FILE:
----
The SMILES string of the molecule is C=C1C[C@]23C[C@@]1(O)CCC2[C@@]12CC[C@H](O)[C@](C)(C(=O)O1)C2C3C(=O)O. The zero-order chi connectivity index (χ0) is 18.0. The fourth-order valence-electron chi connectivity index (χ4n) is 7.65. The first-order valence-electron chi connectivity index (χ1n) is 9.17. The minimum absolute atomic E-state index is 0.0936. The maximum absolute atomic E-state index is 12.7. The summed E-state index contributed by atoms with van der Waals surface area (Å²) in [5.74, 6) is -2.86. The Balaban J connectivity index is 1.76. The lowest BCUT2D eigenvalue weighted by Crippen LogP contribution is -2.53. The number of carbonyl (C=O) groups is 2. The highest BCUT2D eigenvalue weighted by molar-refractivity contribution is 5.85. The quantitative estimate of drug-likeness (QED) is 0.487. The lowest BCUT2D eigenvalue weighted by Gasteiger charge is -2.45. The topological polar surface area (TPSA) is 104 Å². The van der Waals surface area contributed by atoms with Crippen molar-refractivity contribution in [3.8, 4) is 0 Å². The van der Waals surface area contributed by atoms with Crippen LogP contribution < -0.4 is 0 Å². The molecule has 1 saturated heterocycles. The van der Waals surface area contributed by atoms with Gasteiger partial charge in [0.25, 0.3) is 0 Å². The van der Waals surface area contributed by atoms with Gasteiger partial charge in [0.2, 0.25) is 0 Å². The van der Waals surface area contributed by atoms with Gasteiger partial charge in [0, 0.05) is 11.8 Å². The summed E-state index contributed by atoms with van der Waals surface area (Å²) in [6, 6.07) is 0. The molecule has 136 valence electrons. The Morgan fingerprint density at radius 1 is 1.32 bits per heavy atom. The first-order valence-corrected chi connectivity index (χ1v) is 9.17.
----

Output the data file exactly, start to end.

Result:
The SMILES string of the molecule is C=C1C[C@]23C[C@@]1(O)CCC2[C@@]12CC[C@H](O)[C@](C)(C(=O)O1)C2C3C(=O)O. The zero-order chi connectivity index (χ0) is 18.0. The fourth-order valence-electron chi connectivity index (χ4n) is 7.65. The first-order valence-electron chi connectivity index (χ1n) is 9.17. The minimum absolute atomic E-state index is 0.0936. The maximum absolute atomic E-state index is 12.7. The summed E-state index contributed by atoms with van der Waals surface area (Å²) in [5.74, 6) is -2.86. The Balaban J connectivity index is 1.76. The lowest BCUT2D eigenvalue weighted by Crippen LogP contribution is -2.53. The number of carbonyl (C=O) groups is 2. The highest BCUT2D eigenvalue weighted by molar-refractivity contribution is 5.85. The quantitative estimate of drug-likeness (QED) is 0.487. The lowest BCUT2D eigenvalue weighted by Gasteiger charge is -2.45. The topological polar surface area (TPSA) is 104 Å². The van der Waals surface area contributed by atoms with Crippen molar-refractivity contribution in [3.8, 4) is 0 Å². The van der Waals surface area contributed by atoms with Crippen LogP contribution < -0.4 is 0 Å². The molecule has 1 saturated heterocycles. The van der Waals surface area contributed by atoms with Gasteiger partial charge in [0.25, 0.3) is 0 Å². The van der Waals surface area contributed by atoms with Gasteiger partial charge in [0.2, 0.25) is 0 Å². The van der Waals surface area contributed by atoms with Gasteiger partial charge in [0, 0.05) is 11.8 Å². The summed E-state index contributed by atoms with van der Waals surface area (Å²) in [6, 6.07) is 0. The molecule has 136 valence electrons. The Morgan fingerprint density at radius 1 is 1.32 bits per heavy atom. The first-order valence-corrected chi connectivity index (χ1v) is 9.17.